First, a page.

# HELP cnp_pgbouncer_pools_sv_idle Server connections that are unused and immediately usable for client queries.
# TYPE cnp_pgbouncer_pools_sv_idle gauge
cnp_pgbouncer_pools_sv_idle{database="pgbouncer",user="pgbouncer"} 0

# HELP cnp_pgbouncer_pools_sv_login Server connections currently in the process of logging in.
# TYPE cnp_pgbouncer_pools_sv_login gauge
cnp_pgbouncer_pools_sv_login{database="pgbouncer",user="pgbouncer"} 0

# HELP cnp_pgbouncer_pools_sv_tested Server connections that are currently running either server_reset_query or server_check_query.
# TYPE cnp_pgbouncer_pools_sv_tested gauge
cnp_pgbouncer_pools_sv_tested{database="pgbouncer",user="pgbouncer"} 0

# HELP cnp_pgbouncer_pools_sv_used Server connections that have been idle for more than server_check_delay, so they need server_check_query to run on them before they can be used again.
# TYPE cnp_pgbouncer_pools_sv_used gauge
cnp_pgbouncer_pools_sv_used{database="pgbouncer",user="pgbouncer"} 0

# HELP cnp_pgbouncer_stats_avg_query_count Average queries per second in last stat period.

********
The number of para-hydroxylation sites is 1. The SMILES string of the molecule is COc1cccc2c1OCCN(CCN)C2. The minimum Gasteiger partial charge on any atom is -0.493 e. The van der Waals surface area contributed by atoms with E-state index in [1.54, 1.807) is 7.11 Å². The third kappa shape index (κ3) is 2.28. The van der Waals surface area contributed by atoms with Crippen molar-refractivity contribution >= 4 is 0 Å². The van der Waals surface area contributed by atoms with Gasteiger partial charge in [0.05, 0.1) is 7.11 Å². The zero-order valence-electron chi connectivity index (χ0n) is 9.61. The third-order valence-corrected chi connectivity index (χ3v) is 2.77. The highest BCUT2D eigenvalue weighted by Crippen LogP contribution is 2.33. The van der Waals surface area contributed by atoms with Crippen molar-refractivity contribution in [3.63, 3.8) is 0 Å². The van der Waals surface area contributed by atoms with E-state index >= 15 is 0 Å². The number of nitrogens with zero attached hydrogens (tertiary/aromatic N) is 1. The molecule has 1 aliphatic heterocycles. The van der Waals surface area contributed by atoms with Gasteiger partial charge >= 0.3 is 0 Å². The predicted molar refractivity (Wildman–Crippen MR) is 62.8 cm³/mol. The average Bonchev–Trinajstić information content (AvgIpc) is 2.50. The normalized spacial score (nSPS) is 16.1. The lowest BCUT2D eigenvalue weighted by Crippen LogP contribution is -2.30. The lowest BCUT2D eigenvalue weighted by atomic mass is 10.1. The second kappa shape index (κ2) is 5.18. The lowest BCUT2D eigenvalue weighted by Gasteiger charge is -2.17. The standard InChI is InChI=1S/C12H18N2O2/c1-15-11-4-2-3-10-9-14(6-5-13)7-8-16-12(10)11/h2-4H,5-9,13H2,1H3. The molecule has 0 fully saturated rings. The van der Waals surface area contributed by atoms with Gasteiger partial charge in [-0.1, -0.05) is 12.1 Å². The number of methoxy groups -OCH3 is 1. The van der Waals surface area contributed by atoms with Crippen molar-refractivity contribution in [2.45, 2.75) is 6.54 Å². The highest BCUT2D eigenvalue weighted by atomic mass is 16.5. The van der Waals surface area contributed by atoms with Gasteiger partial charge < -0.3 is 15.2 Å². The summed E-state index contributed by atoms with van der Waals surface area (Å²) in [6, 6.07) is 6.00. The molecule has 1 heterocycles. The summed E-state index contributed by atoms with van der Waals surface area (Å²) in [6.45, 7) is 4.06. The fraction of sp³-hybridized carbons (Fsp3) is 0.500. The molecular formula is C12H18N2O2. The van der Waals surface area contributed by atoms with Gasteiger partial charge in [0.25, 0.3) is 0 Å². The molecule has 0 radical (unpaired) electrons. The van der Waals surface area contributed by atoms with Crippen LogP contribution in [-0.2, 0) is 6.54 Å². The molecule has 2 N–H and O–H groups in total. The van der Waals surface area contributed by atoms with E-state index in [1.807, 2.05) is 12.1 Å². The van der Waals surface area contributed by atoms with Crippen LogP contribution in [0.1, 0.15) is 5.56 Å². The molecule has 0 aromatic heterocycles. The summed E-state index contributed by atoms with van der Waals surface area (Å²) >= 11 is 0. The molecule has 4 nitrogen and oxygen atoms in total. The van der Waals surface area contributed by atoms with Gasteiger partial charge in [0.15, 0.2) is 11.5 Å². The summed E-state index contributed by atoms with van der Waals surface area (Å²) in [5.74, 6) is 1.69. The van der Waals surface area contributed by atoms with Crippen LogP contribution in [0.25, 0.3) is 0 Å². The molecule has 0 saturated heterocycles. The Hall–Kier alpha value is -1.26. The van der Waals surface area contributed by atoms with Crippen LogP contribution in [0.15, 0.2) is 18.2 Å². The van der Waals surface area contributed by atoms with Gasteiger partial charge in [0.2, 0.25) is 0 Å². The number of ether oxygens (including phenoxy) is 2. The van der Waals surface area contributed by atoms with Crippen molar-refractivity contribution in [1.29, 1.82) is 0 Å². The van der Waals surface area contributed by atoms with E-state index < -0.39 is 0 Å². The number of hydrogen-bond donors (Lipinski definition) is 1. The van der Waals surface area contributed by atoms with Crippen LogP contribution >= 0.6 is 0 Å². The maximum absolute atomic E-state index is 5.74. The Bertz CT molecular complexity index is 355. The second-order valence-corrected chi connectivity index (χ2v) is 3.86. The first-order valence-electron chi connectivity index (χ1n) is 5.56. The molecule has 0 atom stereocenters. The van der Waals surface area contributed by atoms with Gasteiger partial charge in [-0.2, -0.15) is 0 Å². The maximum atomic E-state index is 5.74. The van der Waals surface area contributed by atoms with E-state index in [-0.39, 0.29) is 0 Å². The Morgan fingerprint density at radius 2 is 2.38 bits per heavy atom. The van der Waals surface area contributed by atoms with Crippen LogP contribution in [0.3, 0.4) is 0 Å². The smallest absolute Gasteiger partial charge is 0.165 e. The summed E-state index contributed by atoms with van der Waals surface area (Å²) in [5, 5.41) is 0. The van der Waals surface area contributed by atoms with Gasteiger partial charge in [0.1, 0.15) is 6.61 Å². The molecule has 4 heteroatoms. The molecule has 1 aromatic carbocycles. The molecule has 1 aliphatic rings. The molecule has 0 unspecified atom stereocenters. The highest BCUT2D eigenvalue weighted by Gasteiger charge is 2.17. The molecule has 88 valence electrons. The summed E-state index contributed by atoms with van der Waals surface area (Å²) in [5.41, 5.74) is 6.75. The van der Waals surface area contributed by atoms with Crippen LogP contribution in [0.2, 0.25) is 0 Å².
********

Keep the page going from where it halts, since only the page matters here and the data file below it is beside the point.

# TYPE cnp_pgbouncer_stats_avg_query_count gauge
cnp_pgbouncer_stats_avg_query_count{database="pgbouncer"} 1

# HELP cnp_pgbouncer_stats_avg_query_time Average query duration, in microseconds.
# TYPE cnp_pgbouncer_stats_avg_query_time gauge
cnp_pgbouncer_stats_avg_query_time{database="pgbouncer"} 0

# HELP cnp_pgbouncer_stats_avg_recv Average received (from clients) bytes per second.
# TYPE cnp_pgbouncer_stats_avg_recv gauge
cnp_pgbouncer_stats_avg_recv{database="pgbouncer"} 0

# HELP cnp_pgbouncer_stats_avg_sent Average sent (to clients) bytes per second.
# TYPE cnp_pgbouncer_stats_avg_sent gauge
cnp_pgbouncer_stats_avg_sent{database="pgbouncer"} 0

# HELP cnp_pgbouncer_stats_avg_wait_time Time spent by clients waiting for a server, in microseconds (average per second).
# TYPE cnp_pgbouncer_stats_avg_wait_time gauge
cnp_pgbouncer_stats_avg_wait_time{database="pgbouncer"} 0

# HELP cnp_pgbouncer_stats_avg_xact_count Average transactions per second in last stat period.
# TYPE cnp_pgbouncer_stats_avg_xact_count gauge
cnp_pgbouncer_stats_avg_xact_count{database="pgbouncer"} 1

# HELP cnp_pgbouncer_stats_avg_xact_time Average transaction duration, in microseconds.
# TYPE cnp_pgbouncer_stats_avg_xact_time gauge
cnp_pgbouncer_stats_avg_xact_time{database="pgbouncer"} 0